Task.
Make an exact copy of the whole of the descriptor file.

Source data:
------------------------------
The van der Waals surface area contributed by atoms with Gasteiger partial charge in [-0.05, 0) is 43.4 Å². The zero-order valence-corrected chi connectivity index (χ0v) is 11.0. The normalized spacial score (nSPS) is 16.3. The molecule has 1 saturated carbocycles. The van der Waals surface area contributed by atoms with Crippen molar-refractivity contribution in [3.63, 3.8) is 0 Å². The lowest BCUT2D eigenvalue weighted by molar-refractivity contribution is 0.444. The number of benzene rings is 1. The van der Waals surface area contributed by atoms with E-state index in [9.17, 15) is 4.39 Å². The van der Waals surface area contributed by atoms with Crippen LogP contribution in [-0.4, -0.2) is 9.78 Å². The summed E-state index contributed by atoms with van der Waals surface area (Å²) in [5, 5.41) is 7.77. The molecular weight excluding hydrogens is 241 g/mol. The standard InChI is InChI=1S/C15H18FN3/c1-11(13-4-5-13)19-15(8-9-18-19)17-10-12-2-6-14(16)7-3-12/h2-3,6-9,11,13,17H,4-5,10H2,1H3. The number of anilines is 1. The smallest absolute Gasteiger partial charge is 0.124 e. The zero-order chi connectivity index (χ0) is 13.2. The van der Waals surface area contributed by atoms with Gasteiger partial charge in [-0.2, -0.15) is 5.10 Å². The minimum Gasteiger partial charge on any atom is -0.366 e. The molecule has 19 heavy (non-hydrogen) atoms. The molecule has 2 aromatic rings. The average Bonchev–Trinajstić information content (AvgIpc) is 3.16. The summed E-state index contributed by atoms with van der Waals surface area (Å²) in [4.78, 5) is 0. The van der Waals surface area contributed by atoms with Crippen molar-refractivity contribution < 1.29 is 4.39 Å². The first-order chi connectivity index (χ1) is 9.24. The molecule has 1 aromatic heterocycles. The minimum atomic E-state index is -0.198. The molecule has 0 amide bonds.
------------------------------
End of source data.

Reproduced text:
The van der Waals surface area contributed by atoms with Gasteiger partial charge in [-0.05, 0) is 43.4 Å². The zero-order valence-corrected chi connectivity index (χ0v) is 11.0. The normalized spacial score (nSPS) is 16.3. The molecule has 1 saturated carbocycles. The van der Waals surface area contributed by atoms with Crippen molar-refractivity contribution in [3.63, 3.8) is 0 Å². The lowest BCUT2D eigenvalue weighted by molar-refractivity contribution is 0.444. The number of benzene rings is 1. The van der Waals surface area contributed by atoms with E-state index in [9.17, 15) is 4.39 Å². The van der Waals surface area contributed by atoms with Crippen LogP contribution in [-0.4, -0.2) is 9.78 Å². The summed E-state index contributed by atoms with van der Waals surface area (Å²) in [5, 5.41) is 7.77. The molecular weight excluding hydrogens is 241 g/mol. The standard InChI is InChI=1S/C15H18FN3/c1-11(13-4-5-13)19-15(8-9-18-19)17-10-12-2-6-14(16)7-3-12/h2-3,6-9,11,13,17H,4-5,10H2,1H3. The number of anilines is 1. The smallest absolute Gasteiger partial charge is 0.124 e. The zero-order chi connectivity index (χ0) is 13.2. The van der Waals surface area contributed by atoms with Gasteiger partial charge in [-0.2, -0.15) is 5.10 Å². The minimum Gasteiger partial charge on any atom is -0.366 e. The molecule has 19 heavy (non-hydrogen) atoms. The molecule has 2 aromatic rings. The average Bonchev–Trinajstić information content (AvgIpc) is 3.16. The summed E-state index contributed by atoms with van der Waals surface area (Å²) in [4.78, 5) is 0. The van der Waals surface area contributed by atoms with Crippen molar-refractivity contribution < 1.29 is 4.39 Å². The first-order chi connectivity index (χ1) is 9.24. The molecule has 1 aromatic heterocycles. The minimum atomic E-state index is -0.198. The molecule has 0 amide bonds.